As part of my professional development as a children’s book illustrator / author, I occasionally take a look at why other children’s books are working.
Anyone with a toddler will understand the sinking feeling the first time your child says the word, Mine! and grabs at a toy another child is playing with. Pig the Pug also struggles with sharing his toys. Trevor, his flatmate, tries to explain the benefits of sharing, but Pig is not listening. Unfortunately, Pig has no one to teach him socially acceptable behavior, so his selfishness grows just as his pile of toys grows, and then, not surprisingly comes the fall…
In the end, Trevor gets to play with Pig’s toys. But I get the feeling that Pig the Pug has not learned his lesson.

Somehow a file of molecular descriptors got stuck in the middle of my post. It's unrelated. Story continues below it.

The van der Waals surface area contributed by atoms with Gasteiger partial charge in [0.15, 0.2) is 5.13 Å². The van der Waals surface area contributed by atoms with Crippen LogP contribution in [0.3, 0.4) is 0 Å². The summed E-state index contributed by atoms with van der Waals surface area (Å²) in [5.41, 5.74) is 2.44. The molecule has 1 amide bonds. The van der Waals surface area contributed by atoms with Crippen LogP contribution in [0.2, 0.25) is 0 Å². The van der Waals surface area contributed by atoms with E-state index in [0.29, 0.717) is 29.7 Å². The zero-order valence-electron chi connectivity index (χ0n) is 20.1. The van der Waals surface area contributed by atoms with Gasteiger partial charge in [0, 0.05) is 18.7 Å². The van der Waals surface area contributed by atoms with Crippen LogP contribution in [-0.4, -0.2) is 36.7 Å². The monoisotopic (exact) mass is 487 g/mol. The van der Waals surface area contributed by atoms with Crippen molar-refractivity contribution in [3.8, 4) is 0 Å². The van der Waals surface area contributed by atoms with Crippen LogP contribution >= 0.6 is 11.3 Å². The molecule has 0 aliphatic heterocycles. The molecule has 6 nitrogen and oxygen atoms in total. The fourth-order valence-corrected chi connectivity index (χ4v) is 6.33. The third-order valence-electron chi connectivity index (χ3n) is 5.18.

The big, bold illustrations are full of personality. Pig, Trevour, and toys are the only things we ever see, this focuses our attention on the core story.
The text is written in rhyme. I tripped over a few awkward transitions, as I read it out loud. The trick is not to read the words but to ‘act’ them out.
The story has universal appeal, (over two million Pig books in print!) Aaron Blabey has found what works.
WHY DOES IT WORK?
- A universal theme, simple story, delivered with gentle humor.
- A Strong character (We like that he is not perfect.)
- Big bold illustrations.
WHAT DOESN’T WORK?
- The font selection is uninspired. More could have been done to play with keywords in the text.
- Some text feels compromised to get it to rhyme.
- The layout of the illustrations is a bit monotonous.